Tuesday, June 19, 2007

Another article about sites in danger, this time in the Sonoma County area of the U.S. (there's a map on the site).

Kneeling in a remote stretch of Sonoma County forest, Reno Franklin used his fingers and an archeologist's trowel to sift through the rich, brown soil where he believes an ancient Indian village once stood. He was looking for clues to the laborious life his ancestors had once carved out of this land, and he dusted off a tiny obsidian arrowhead, gently and reverently holding the well-chiseled stone up to the sunlight.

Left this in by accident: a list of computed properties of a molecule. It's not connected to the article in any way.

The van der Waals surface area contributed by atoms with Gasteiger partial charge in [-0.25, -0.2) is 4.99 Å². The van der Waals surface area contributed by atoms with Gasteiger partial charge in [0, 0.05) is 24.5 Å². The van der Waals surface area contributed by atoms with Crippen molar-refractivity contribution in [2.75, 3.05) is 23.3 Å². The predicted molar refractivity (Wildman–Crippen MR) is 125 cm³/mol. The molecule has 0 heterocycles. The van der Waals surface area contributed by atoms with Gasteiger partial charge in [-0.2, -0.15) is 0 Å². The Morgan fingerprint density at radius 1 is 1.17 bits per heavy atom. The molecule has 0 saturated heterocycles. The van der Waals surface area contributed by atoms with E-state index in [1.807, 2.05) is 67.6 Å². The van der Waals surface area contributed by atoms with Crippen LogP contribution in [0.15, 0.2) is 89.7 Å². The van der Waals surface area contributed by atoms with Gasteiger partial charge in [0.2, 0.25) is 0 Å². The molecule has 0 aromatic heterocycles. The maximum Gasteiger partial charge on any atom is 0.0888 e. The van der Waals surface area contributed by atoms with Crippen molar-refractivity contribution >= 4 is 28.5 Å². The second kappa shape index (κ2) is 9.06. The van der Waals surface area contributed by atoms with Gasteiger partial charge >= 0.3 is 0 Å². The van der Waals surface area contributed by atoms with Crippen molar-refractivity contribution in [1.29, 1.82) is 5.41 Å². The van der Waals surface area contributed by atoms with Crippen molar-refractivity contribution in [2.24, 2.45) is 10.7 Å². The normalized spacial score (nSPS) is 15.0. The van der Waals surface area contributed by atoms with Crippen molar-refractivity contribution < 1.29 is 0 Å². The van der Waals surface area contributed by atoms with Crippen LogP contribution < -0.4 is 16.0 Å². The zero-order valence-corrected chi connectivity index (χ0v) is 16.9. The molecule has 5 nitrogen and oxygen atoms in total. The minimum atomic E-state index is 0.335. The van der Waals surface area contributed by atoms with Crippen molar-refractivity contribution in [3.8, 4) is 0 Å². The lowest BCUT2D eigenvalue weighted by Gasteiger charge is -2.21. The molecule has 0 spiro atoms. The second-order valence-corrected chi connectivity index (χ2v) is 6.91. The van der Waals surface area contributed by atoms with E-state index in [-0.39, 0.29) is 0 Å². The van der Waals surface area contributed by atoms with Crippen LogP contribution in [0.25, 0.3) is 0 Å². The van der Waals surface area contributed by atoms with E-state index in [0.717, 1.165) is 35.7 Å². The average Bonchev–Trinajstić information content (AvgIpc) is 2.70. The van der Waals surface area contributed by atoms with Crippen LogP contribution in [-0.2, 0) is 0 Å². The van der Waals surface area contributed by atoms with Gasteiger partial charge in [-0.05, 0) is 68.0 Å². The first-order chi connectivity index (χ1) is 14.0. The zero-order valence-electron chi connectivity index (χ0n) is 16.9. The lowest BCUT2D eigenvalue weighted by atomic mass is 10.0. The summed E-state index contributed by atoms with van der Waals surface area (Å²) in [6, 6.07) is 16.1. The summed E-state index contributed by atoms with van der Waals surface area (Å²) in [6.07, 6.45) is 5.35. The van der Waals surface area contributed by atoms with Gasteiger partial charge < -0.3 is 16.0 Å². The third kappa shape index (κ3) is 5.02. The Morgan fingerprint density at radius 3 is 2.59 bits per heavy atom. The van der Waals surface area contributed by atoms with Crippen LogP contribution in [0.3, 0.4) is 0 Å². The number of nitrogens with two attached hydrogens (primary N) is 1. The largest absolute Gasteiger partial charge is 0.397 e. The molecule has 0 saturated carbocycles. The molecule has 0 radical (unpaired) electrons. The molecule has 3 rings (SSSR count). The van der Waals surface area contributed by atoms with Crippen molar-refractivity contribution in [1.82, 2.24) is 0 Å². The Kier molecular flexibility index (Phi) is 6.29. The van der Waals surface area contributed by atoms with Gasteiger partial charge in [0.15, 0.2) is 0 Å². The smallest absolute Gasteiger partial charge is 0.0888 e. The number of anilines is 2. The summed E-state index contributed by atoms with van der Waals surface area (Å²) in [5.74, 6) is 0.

The owner of the forestland wants to harvest its redwoods. Franklin said he worried such fragile artifacts would be trampled in the process.

. . .

Franklin is historic preservation officer for the Kashia band of Pomo Indians, whose history stretches back for thousands of years in this region 100 miles north of San Francisco. Today his fight to protect the tribe's past from developers, looters and vandals received a critical moment in the spotlight.The nonprofit National Trust for Historic Preservation released its annual list of America's most endangered historic places, and two Kashia sites — the Regalia House and the sacred Old Round House on the reservation at Stewarts Point Rancheria — were on the list of 11 locations.